Evolution of X-Linked Male-Biased Genes in Drosophila
Published Online: 15 JUL 2014
Copyright © 2001 John Wiley & Sons, Ltd. All rights reserved.
How to Cite
Herrig, D. K. and Llopart, A. 2014. Evolution of X-Linked Male-Biased Genes in Drosophila. eLS. .
- Published Online: 15 JUL 2014
Sex chromosomes, particularly the X chromosome, play a unique role in evolution due to several distinct features. In Drosophila, the X chromosome has been proposed to constitute an undesirable environment for genes expressed at higher levels in males than in females (i.e. male-biased genes) and, as a result, is partially demasculinized. However, male-biased genes remaining on the X chromosome do not seem to be at a disadvantage relative to their autosomal counterparts. Population genetic models predict that under certain conditions X-linked genes will experience more bouts of positive selection than autosomal genes, leading to faster-X evolution, particularly for male-biased genes. As theory posits, Drosophila X-linked male-biased genes show evidence of adaptive evolution at both protein and expression levels. This faster-X evolution has broad implications. In speciation, it may contribute to explain why the X chromosome is a hotspot for the genetic factors underlying hybrid male sterility (i.e. the large X-effect).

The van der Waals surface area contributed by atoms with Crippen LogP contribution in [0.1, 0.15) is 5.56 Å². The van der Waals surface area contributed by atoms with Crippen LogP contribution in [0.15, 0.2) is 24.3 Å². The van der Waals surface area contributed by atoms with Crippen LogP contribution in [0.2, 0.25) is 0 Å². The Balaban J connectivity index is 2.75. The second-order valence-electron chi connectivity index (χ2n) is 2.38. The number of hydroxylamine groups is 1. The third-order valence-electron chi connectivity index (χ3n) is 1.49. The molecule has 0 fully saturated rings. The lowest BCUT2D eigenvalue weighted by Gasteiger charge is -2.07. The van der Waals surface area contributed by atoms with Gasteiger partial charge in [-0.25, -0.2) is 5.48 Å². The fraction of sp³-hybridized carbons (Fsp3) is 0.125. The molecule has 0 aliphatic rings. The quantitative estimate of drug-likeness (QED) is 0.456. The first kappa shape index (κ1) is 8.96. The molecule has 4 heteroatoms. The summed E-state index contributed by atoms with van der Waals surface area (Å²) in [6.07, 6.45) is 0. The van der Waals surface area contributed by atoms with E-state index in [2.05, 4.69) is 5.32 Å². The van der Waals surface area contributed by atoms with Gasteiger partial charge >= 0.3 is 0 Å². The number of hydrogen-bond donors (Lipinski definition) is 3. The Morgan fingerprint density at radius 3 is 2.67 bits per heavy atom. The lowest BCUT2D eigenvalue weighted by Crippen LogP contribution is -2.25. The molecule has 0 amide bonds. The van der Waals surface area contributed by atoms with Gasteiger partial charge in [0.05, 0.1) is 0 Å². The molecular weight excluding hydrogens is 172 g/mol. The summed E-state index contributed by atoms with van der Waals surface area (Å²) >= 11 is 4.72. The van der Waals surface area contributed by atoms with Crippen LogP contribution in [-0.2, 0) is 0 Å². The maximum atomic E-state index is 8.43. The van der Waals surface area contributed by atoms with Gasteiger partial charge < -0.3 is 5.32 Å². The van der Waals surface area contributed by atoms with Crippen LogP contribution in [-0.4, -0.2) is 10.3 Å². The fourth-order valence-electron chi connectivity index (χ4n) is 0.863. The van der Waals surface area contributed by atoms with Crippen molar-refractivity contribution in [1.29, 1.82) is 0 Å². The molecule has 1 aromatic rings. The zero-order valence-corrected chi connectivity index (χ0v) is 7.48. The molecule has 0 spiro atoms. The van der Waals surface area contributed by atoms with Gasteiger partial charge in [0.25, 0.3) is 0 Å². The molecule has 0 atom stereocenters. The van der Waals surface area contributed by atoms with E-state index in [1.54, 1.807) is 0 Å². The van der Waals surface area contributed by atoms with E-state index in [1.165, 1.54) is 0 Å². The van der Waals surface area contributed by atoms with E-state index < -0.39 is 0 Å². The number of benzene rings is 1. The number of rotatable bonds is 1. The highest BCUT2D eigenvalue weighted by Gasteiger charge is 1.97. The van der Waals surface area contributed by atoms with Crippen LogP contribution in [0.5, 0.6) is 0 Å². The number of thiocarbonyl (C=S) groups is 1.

Underrepresentation of X-linked male-biased genes due to unfavorable features of the X chromosome.
Faster-X evolution of male-biased genes at both the protein and expression levels.
Consequences of faster-X evolution include the disproportionally large effect of the X chromosome in hybrid male sterility.
- X chromosome;
- sexual antagonism;
- meiotic sex chromosome inactivation;
- dosage compensation;
- gene expression;
- large X-effect;
- adaptive evolution;
- positive selection